The tiny mall in my town survived through economic recessions and department-store closing and consolidation, but now the end is on the horizon. All of the anchors except for Target and the movie theater are gone, killed off by the retail apocalypse, and last week it was sold at auction. It’s a sad story being repeated all across the country.
So, now what? What do we do with this relic of a bygone way of life, this symbol of How It Used To Be?
Maybe there’s a bigger question, too. What are we going to do with suburbia?
I grew up right smack in the middle of the Age of the Shopping Mall, the 1980s and early 1990s. Back then, malls were the biggest deal around; that’s where everybody went. Massive malls took over the earth, but so did small and medium-sized ones in town after town. They were such a craze that people started building malls in the midst of the urban downtowns they’d helped to destroy.
Whenever my family wanted to go do some serious shopping, we all piled in the car and drove from our house in Newington up to Westfarms Mall, a sprawling behemoth of a place with department stores like G. Fox and Sage-Allen, fountains, weird statues, and what seemed like an endless variety of shops. I mostly cared about the toy store and the Sam Goody next door (they sold cassette tapes), and the Doubleday book store on the second level.
I know, I know, rheumy reminiscing about old stores gone by isn’t exactly compelling, but it’s one of the cultural markers for generations of Americans. Do you remember the old G. Fox? Oh, man! And the Sage-Allen had a restaurant on the third floor!
I had a job at Westfarms, one of my first. I worked as a seasonal hire at J.C. Penney, folding shirts and ringing up customers. That’s where I got to experience the glorious desperation of men who came in on Christmas Eve, just before we closed, looking for last-minute gifts, and then the absolute hell of the day after Christmas when thousands of cranky people tried to return things they hated.
When I moved to Enfield after college, the Enfield Square mall was central to life in the town. It was — and still is in some ways — the anchor for the thriving commercial area of big-box stores and restaurants surrounding it. But the slow decline of department stores and the rise of online shopping took their toll, and when big chains like Macy’s and Sears looked for stores to close, they picked the small, less-profitable ones in Enfield.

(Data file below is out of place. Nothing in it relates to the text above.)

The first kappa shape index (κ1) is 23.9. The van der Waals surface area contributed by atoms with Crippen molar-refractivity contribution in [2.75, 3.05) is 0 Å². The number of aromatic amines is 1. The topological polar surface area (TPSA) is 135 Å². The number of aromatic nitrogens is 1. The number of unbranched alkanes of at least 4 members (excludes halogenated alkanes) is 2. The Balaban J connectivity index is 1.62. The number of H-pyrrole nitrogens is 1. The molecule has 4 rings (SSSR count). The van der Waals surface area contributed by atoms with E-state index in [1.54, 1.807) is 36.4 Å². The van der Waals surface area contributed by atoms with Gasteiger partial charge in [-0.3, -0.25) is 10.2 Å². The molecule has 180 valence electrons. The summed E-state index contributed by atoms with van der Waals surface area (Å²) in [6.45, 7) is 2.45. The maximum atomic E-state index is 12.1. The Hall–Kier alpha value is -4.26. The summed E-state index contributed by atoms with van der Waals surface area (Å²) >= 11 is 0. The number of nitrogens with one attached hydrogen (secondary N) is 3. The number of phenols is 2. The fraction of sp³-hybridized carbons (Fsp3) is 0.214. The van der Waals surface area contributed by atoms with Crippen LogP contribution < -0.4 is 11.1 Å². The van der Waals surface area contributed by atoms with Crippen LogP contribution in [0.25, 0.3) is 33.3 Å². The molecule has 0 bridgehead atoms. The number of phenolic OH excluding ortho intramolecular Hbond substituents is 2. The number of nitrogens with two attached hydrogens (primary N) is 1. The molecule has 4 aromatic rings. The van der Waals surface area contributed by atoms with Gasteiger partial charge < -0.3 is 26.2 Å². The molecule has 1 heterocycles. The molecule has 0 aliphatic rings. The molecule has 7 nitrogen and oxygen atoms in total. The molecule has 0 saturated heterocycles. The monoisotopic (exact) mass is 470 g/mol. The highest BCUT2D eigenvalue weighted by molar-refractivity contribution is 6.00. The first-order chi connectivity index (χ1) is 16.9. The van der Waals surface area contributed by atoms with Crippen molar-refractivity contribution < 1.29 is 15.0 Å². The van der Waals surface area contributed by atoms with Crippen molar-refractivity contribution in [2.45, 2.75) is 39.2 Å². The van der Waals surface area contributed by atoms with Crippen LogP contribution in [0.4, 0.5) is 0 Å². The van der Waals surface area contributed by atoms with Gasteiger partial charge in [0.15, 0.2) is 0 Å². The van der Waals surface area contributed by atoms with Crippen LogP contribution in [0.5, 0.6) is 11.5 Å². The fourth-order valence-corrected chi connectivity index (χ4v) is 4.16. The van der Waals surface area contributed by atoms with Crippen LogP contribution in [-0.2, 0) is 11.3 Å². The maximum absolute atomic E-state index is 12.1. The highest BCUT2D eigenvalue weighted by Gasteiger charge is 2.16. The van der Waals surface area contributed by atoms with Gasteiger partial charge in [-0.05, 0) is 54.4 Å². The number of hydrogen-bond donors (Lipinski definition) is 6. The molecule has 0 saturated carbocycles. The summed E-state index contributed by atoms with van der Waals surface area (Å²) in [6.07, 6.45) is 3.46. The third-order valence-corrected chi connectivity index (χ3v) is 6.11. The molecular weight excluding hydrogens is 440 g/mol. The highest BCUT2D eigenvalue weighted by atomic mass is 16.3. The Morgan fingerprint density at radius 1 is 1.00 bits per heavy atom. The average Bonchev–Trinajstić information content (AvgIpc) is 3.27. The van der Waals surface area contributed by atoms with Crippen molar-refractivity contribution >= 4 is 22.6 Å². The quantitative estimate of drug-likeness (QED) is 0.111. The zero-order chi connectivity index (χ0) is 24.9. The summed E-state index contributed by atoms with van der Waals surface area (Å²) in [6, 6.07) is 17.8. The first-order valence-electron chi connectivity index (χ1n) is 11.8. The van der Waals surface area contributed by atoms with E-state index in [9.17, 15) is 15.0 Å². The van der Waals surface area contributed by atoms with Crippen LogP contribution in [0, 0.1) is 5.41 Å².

We’re left with a mostly-abandoned building surrounded by empty acres of parking. A few stores hang on inside, but most of the traffic is for the Target. The parking lots are used by a local car dealer for overstock, and as a park-and-ride lot by CTTransit.
That’s not just a question for a single town up on the Massachusetts border, but a broader existential question for suburbia in general. Shopping malls aren’t doing so hot anywhere. The big ones are okay for now, but they’ll eventually have to adapt to changing times or face extinction as well.
And things are changing. The suburbs are built around the idea that cars will take you everywhere, from school to work to shopping and back home again. That’s how it’s been since the 1950s, but I look around and I feel certain that it can’t last forever. Besides, this kind of suburban life isn’t what everybody wants anymore, especially younger people who flocked to the cities. They want density. They want walkable neighborhoods, public spaces, and access to actual transit.
That’s what I’d like to see in my town. It’s already been done in places like West Hartford’s Blue Back Square. So why don’t we turn the Enfield Square mall into an actual town square surrounded by retail and housing, something Enfield conspicuously lacks? Why not create a walkable, mixed-use development and add to our housing and rental stock?
Places like that are destinations. People want to go there, and they want to live there. In places like Enfield, where the old “downtown” in Thompsonville was largely bulldozed in the name of “urban renewal” in the 1970s, development like this can help undo some of the mistakes of the past.
Shopping malls are dying out, and it’s hard to let go of that. But maybe from their ashes a better kind of suburbia can rise.
Susan Bigelow is an award-winning columnist and the founder of CTLocalPolitics. She lives in Enfield with her wife and their cats.
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